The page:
These costs do not fade away after sentencing, though—appeals and petitions arise after that. The exact appeals process varies by state, but the following description of California’s appeals process captures the drawn-out complexity that most state appeals processes entail. In California, first, the California Supreme Court automatically reviews convictions through direct appeal, and the defendant’s (now the appellant) attorney argues why the defendant was wrongly convicted or sentenced (such as trial error). If the court fails to reverse the defendant’s conviction or death sentence, the now-appellant can then turn to the US Supreme Court to review the case, which it usually declines to do.
An inmate may then seek habeas corpus review (the right to have one’s conviction reviewed by judges) from the state, in which further issues can be raised, such as attorney incompetence. After all avenues for re-examination or reversal of conviction or punishment have been exhausted, the defendant may then seek federal habeas corpus review, bringing his case to federal district courts, then to the US Court of Appeals, then to the US Supreme Court again. If all of these appeals and petitions fail, a defendant may also file second or successive state or federal habeas corpus petitions. The length and breadth of these appeals, and the sheer time it may take courts to reach conclusions, have caused death row inmates to languish on death row for years before actually facing execution.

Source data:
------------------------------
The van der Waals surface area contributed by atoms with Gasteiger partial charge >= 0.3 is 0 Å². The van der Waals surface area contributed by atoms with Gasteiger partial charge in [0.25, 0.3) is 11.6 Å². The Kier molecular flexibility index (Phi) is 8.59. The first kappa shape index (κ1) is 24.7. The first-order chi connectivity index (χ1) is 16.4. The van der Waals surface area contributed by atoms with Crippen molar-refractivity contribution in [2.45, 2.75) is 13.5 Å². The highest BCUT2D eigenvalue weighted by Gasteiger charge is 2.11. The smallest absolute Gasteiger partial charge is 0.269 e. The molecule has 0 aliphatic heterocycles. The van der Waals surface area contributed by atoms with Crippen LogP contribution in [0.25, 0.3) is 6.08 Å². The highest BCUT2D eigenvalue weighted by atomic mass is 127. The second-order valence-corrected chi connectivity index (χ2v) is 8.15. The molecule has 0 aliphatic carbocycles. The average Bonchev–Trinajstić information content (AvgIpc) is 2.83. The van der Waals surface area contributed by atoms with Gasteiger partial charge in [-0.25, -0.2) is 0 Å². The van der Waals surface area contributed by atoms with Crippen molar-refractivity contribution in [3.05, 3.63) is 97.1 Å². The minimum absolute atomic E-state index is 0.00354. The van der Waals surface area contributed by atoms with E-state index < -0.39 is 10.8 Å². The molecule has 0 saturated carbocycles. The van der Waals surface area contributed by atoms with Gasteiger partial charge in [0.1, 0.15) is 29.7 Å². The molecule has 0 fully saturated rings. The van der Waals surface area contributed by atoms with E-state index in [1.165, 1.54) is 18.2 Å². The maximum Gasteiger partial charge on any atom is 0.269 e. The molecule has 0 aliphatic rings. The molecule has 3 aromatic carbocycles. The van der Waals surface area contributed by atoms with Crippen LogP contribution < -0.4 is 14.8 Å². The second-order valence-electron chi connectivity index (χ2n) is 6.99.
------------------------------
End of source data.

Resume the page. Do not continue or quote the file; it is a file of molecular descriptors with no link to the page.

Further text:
Currently, the average waiting period is around a decade, which accounts for the incarceration costs that death row inmates incur. In sum, the number of appeals and petitions of which death row-bound defendants can take advantage translates to an enormous amount of money. According to the Death Penalty Information Center, in 2006, the Washington State Bar Association reported that, on direct appeal alone, “the cost of appellate defense averages $100,000 more in death penalty cases, than in non-death penalty murder cases.” When the state of Kansas reviewed its death penalty expenses in 2003, it found that “appeal costs for capital cases were 21 times greater” than those for non-death penalty cases. These numbers and facts paint a picture of a criminal justice system that cannot sustain itself.